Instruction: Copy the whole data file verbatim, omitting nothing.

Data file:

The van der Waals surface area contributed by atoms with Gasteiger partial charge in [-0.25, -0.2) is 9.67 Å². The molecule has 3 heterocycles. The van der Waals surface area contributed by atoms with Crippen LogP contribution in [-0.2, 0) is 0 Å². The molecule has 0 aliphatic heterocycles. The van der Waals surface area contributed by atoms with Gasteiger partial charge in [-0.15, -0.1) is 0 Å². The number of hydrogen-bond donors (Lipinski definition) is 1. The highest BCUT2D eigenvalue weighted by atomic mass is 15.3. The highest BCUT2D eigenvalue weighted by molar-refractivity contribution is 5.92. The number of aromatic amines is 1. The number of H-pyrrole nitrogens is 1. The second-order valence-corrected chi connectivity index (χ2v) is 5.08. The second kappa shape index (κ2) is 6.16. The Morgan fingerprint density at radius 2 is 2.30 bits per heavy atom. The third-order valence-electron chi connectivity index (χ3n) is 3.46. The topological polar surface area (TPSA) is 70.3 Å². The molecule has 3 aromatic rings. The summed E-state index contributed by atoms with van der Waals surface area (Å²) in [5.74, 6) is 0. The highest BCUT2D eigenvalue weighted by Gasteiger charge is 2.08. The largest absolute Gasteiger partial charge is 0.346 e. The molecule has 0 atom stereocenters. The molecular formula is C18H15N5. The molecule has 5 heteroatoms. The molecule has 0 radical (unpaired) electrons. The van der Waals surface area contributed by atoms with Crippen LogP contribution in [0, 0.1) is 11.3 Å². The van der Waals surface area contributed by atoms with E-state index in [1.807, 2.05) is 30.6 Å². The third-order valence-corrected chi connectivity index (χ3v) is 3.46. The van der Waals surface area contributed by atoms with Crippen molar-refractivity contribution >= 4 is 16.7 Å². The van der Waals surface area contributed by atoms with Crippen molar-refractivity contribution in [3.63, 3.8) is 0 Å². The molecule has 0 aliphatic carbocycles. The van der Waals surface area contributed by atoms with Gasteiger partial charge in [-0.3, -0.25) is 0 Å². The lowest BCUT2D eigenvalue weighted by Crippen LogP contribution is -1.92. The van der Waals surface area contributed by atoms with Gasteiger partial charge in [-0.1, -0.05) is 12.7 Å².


The van der Waals surface area contributed by atoms with Gasteiger partial charge in [-0.25, -0.2) is 9.67 Å². The molecule has 3 heterocycles. The van der Waals surface area contributed by atoms with Crippen LogP contribution in [-0.2, 0) is 0 Å². The molecule has 0 aliphatic heterocycles. The van der Waals surface area contributed by atoms with Gasteiger partial charge in [-0.15, -0.1) is 0 Å². The number of hydrogen-bond donors (Lipinski definition) is 1. The highest BCUT2D eigenvalue weighted by atomic mass is 15.3. The highest BCUT2D eigenvalue weighted by molar-refractivity contribution is 5.92. The number of aromatic amines is 1. The number of H-pyrrole nitrogens is 1. The second-order valence-corrected chi connectivity index (χ2v) is 5.08. The second kappa shape index (κ2) is 6.16. The Morgan fingerprint density at radius 2 is 2.30 bits per heavy atom. The third-order valence-electron chi connectivity index (χ3n) is 3.46. The topological polar surface area (TPSA) is 70.3 Å². The molecule has 3 aromatic rings. The summed E-state index contributed by atoms with van der Waals surface area (Å²) in [5.74, 6) is 0. The highest BCUT2D eigenvalue weighted by Gasteiger charge is 2.08. The largest absolute Gasteiger partial charge is 0.346 e. The molecule has 0 atom stereocenters. The molecular formula is C18H15N5. The molecule has 5 heteroatoms. The molecule has 0 radical (unpaired) electrons. The van der Waals surface area contributed by atoms with Crippen LogP contribution in [0, 0.1) is 11.3 Å². The van der Waals surface area contributed by atoms with E-state index in [1.807, 2.05) is 30.6 Å². The third-order valence-corrected chi connectivity index (χ3v) is 3.46. The van der Waals surface area contributed by atoms with Crippen molar-refractivity contribution >= 4 is 16.7 Å². The van der Waals surface area contributed by atoms with Crippen molar-refractivity contribution in [3.63, 3.8) is 0 Å². The molecule has 0 aliphatic carbocycles. The van der Waals surface area contributed by atoms with Gasteiger partial charge in [-0.3, -0.25) is 0 Å². The lowest BCUT2D eigenvalue weighted by Crippen LogP contribution is -1.92. The van der Waals surface area contributed by atoms with Gasteiger partial charge in [-0.1, -0.05) is 12.7 Å².